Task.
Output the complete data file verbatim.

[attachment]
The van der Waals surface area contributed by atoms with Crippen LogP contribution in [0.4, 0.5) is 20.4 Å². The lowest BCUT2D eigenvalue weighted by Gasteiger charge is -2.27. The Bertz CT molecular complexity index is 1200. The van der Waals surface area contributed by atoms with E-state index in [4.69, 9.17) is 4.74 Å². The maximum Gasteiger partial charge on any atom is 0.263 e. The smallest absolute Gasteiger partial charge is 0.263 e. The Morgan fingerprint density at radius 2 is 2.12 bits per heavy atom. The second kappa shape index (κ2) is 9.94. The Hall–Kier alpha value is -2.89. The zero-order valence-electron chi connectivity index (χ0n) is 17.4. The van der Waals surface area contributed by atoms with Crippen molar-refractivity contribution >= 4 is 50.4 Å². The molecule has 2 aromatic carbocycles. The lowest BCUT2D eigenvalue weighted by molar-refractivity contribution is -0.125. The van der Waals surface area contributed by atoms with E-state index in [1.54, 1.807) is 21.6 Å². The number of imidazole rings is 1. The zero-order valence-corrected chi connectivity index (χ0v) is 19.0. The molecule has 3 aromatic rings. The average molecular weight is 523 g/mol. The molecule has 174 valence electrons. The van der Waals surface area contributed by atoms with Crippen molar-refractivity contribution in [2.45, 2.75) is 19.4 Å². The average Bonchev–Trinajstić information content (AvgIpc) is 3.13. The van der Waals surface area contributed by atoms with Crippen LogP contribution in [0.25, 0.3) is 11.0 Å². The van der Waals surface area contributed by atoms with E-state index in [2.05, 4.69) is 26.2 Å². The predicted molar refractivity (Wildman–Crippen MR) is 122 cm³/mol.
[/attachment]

The van der Waals surface area contributed by atoms with Crippen LogP contribution in [0.4, 0.5) is 20.4 Å². The lowest BCUT2D eigenvalue weighted by Gasteiger charge is -2.27. The Bertz CT molecular complexity index is 1200. The van der Waals surface area contributed by atoms with E-state index in [4.69, 9.17) is 4.74 Å². The maximum Gasteiger partial charge on any atom is 0.263 e. The smallest absolute Gasteiger partial charge is 0.263 e. The Morgan fingerprint density at radius 2 is 2.12 bits per heavy atom. The second kappa shape index (κ2) is 9.94. The Hall–Kier alpha value is -2.89. The zero-order valence-electron chi connectivity index (χ0n) is 17.4. The van der Waals surface area contributed by atoms with Crippen molar-refractivity contribution >= 4 is 50.4 Å². The molecule has 2 aromatic carbocycles. The lowest BCUT2D eigenvalue weighted by molar-refractivity contribution is -0.125. The van der Waals surface area contributed by atoms with E-state index in [1.54, 1.807) is 21.6 Å². The number of imidazole rings is 1. The zero-order valence-corrected chi connectivity index (χ0v) is 19.0. The molecule has 3 aromatic rings. The average molecular weight is 523 g/mol. The molecule has 174 valence electrons. The van der Waals surface area contributed by atoms with Crippen molar-refractivity contribution in [2.45, 2.75) is 19.4 Å². The average Bonchev–Trinajstić information content (AvgIpc) is 3.13. The van der Waals surface area contributed by atoms with Crippen LogP contribution in [0.25, 0.3) is 11.0 Å². The van der Waals surface area contributed by atoms with E-state index in [2.05, 4.69) is 26.2 Å². The predicted molar refractivity (Wildman–Crippen MR) is 122 cm³/mol.